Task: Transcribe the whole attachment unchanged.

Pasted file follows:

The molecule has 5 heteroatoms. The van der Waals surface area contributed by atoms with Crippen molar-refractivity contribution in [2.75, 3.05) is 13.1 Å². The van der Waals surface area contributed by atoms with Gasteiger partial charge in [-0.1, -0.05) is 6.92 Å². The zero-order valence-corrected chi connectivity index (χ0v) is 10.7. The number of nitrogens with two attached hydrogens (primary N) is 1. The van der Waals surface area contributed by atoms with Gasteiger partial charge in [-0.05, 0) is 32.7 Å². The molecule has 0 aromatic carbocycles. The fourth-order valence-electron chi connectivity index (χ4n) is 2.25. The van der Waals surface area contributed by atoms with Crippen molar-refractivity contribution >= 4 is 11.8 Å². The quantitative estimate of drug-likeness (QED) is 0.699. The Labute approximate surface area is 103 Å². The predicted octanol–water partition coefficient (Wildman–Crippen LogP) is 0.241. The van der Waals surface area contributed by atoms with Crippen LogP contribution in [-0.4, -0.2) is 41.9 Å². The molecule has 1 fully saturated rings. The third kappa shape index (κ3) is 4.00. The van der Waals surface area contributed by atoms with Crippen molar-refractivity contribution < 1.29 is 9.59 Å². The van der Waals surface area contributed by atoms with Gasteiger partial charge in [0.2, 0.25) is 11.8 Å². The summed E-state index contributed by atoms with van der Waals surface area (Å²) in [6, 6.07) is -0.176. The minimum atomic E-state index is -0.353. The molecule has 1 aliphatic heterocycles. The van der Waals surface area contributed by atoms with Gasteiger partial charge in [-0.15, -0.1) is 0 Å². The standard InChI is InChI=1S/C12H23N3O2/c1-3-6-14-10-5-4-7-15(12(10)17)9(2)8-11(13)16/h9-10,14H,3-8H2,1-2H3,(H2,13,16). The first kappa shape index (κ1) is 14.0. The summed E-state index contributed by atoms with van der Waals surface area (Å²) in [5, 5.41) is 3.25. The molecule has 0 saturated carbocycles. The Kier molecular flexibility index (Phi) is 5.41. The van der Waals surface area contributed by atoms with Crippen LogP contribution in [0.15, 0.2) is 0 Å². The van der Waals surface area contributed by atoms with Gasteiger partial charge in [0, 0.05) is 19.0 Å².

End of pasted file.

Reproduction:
The molecule has 5 heteroatoms. The van der Waals surface area contributed by atoms with Crippen molar-refractivity contribution in [2.75, 3.05) is 13.1 Å². The van der Waals surface area contributed by atoms with Gasteiger partial charge in [-0.1, -0.05) is 6.92 Å². The zero-order valence-corrected chi connectivity index (χ0v) is 10.7. The number of nitrogens with two attached hydrogens (primary N) is 1. The van der Waals surface area contributed by atoms with Gasteiger partial charge in [-0.05, 0) is 32.7 Å². The molecule has 0 aromatic carbocycles. The fourth-order valence-electron chi connectivity index (χ4n) is 2.25. The van der Waals surface area contributed by atoms with Crippen molar-refractivity contribution >= 4 is 11.8 Å². The quantitative estimate of drug-likeness (QED) is 0.699. The Labute approximate surface area is 103 Å². The predicted octanol–water partition coefficient (Wildman–Crippen LogP) is 0.241. The van der Waals surface area contributed by atoms with Crippen LogP contribution in [-0.4, -0.2) is 41.9 Å². The molecule has 1 fully saturated rings. The third kappa shape index (κ3) is 4.00. The van der Waals surface area contributed by atoms with Crippen molar-refractivity contribution < 1.29 is 9.59 Å². The van der Waals surface area contributed by atoms with Gasteiger partial charge in [0.2, 0.25) is 11.8 Å². The summed E-state index contributed by atoms with van der Waals surface area (Å²) in [6, 6.07) is -0.176. The minimum atomic E-state index is -0.353. The molecule has 1 aliphatic heterocycles. The van der Waals surface area contributed by atoms with Gasteiger partial charge in [-0.15, -0.1) is 0 Å². The standard InChI is InChI=1S/C12H23N3O2/c1-3-6-14-10-5-4-7-15(12(10)17)9(2)8-11(13)16/h9-10,14H,3-8H2,1-2H3,(H2,13,16). The first kappa shape index (κ1) is 14.0. The summed E-state index contributed by atoms with van der Waals surface area (Å²) in [5, 5.41) is 3.25. The molecule has 0 saturated carbocycles. The Kier molecular flexibility index (Phi) is 5.41. The van der Waals surface area contributed by atoms with Crippen LogP contribution in [0.15, 0.2) is 0 Å². The van der Waals surface area contributed by atoms with Gasteiger partial charge in [0, 0.05) is 19.0 Å².